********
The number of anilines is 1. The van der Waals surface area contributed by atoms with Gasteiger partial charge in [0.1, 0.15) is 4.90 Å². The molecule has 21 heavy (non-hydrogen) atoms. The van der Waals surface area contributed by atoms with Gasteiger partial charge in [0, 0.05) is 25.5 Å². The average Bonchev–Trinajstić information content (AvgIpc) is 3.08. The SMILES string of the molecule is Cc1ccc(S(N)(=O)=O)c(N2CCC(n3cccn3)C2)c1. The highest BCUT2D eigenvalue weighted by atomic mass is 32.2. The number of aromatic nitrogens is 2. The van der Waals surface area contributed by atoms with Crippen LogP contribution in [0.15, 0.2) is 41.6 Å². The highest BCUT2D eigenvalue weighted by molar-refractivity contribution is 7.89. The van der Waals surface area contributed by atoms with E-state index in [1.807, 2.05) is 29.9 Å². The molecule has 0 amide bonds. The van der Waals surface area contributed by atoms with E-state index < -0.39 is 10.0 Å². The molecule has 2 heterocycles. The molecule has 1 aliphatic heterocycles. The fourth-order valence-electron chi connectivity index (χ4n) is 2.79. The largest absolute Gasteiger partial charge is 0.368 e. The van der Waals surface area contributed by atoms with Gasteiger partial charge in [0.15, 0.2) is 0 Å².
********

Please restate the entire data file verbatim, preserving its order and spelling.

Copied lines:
The number of anilines is 1. The van der Waals surface area contributed by atoms with Gasteiger partial charge in [0.1, 0.15) is 4.90 Å². The molecule has 21 heavy (non-hydrogen) atoms. The van der Waals surface area contributed by atoms with Gasteiger partial charge in [0, 0.05) is 25.5 Å². The average Bonchev–Trinajstić information content (AvgIpc) is 3.08. The SMILES string of the molecule is Cc1ccc(S(N)(=O)=O)c(N2CCC(n3cccn3)C2)c1. The highest BCUT2D eigenvalue weighted by atomic mass is 32.2. The number of aromatic nitrogens is 2. The van der Waals surface area contributed by atoms with Crippen LogP contribution in [0.15, 0.2) is 41.6 Å². The highest BCUT2D eigenvalue weighted by molar-refractivity contribution is 7.89. The van der Waals surface area contributed by atoms with E-state index in [1.807, 2.05) is 29.9 Å². The molecule has 0 amide bonds. The van der Waals surface area contributed by atoms with E-state index < -0.39 is 10.0 Å². The molecule has 2 heterocycles. The molecule has 1 aliphatic heterocycles. The fourth-order valence-electron chi connectivity index (χ4n) is 2.79. The largest absolute Gasteiger partial charge is 0.368 e. The van der Waals surface area contributed by atoms with Gasteiger partial charge in [0.15, 0.2) is 0 Å².